Jun 16 2017

The Book of Henry

A wildly precocious 11 year old named Henry (Jaeden Lieberher) discovers his classmate and next door neighbor, Christina (Maddie Ziegler), is being abused by her stepfather (Dean Norris). Meanwhile, Henry’s mother Susan (Naomi Watts) is doing her best to keep up, but, tragedy always seems right around the corner, between Henry and brother Peter (Jacob Tremblay) Susan’s fight to keep the family above water might just reach a tipping point; how to forge a path forward? Told with creative zeal, Writer Gregg Hurwitz and Director Colin Trevorrow have created a dramatic adventure/thriller that wrestles with several heavy adult topics, mortality, child abuse, “good” parenting, alcoholism just to name a few. And, for the first two thirds of the film, this endearing story bounces along with many quick comedic quips and jabs as Henry, 11 going on 40, finds his own way in the world while questions of who’s parenting who, echo throughout. However, with the film’s final act, an over-reach in multiple capacities breaks the film’s balance and stride, ultimately watering down its recipe and losing impact. Regardless, performances from Lieberher and Tremblay are down right magical and still worthy of a matinee viewing or rental later. The Book of Henry is rated PG-13.

Jun 9 2017

The Mummy

Present day, an ancient Egyptian princess erased from history, Ahmanet (Sofia Boutella), is awakened from her tomb/prison buried deep within the deserts of the war torn Middle East; smack dab in the center of the chaos is soldier and relic thief Nick Morton (Tom Cruise). Cursed with evil Nick and colleague Jenny (Annabelle Wallis) do their best to set things straight, but it will take the assistance of some rather strange individuals, Dr. Jekyll and Mr. Hyde (Russell Crowe) to make the final steps possible. Can the princess be stopped and at what cost? Directed by Alex Kurtzman, The Mummy represents Universal Pictures’ latest attempt at a franchise launch, Dark Universe, a throwback to fictional horror/monster figures of literary and cinematic history. But, oddly paced and emotionally challenged, this kickoff comes at time when theatre goers are still buzzing from last week’s Wonder Woman, tough luck and stiff competition. With a narrative driven by what feels like a pre-teen’s monster fantasy, and cinematic shortcuts this monster movie brings a few chuckles but also a handful of eye rolls with lack of imagination at the center. Still, for Universal, everything is not yet lost, perhaps there will be more redeemable as the franchise builds, more of a rental but passable as a matinee, the Mummy is rated PG-13.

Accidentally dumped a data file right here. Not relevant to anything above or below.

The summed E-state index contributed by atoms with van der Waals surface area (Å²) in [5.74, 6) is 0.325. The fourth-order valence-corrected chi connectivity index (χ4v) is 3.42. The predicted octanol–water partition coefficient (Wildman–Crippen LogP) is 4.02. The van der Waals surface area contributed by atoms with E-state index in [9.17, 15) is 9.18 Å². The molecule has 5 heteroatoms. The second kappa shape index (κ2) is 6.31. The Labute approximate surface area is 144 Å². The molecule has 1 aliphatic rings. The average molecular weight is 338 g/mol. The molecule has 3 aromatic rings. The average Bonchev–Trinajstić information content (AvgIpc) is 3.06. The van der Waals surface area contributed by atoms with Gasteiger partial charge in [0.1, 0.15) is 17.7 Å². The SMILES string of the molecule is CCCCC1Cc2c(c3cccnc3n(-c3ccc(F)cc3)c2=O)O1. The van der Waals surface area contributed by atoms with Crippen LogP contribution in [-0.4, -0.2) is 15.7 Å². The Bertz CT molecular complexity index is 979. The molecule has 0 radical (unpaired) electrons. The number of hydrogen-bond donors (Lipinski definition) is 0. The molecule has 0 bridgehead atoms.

Jun 9 2017

It Comes at Night

Hidden deep within the woods, one man, Paul (Joel Egerton) along with his wife and son (Carmen Ejogo and Kelvin Harrison Jr.) are staying alive as a strange and unknown threat destroys humanity. But, what terrors may disturb this family’s peace when an even younger family discovers their refuge? Written and Directed by Trey Edward Shults, this new breed of “horror” seems less about monsters and more about inner demons and humanity’s struggle for morality in the face of intense strain; a sense one could say is horrific but not necessarily traditional horror and perhaps more based in the suspense thriller genres. Solid acting all round gives notable performances to the entire ensemble, and well paced tension, sound design, and shot composition keeps the film interesting up to its vivid completion. Clocking in at 91 minutes of runtime, welcomes are not overstayed, although equally enjoyable on the small screen this gem is best considered a rental. It Comes at Night is rated R.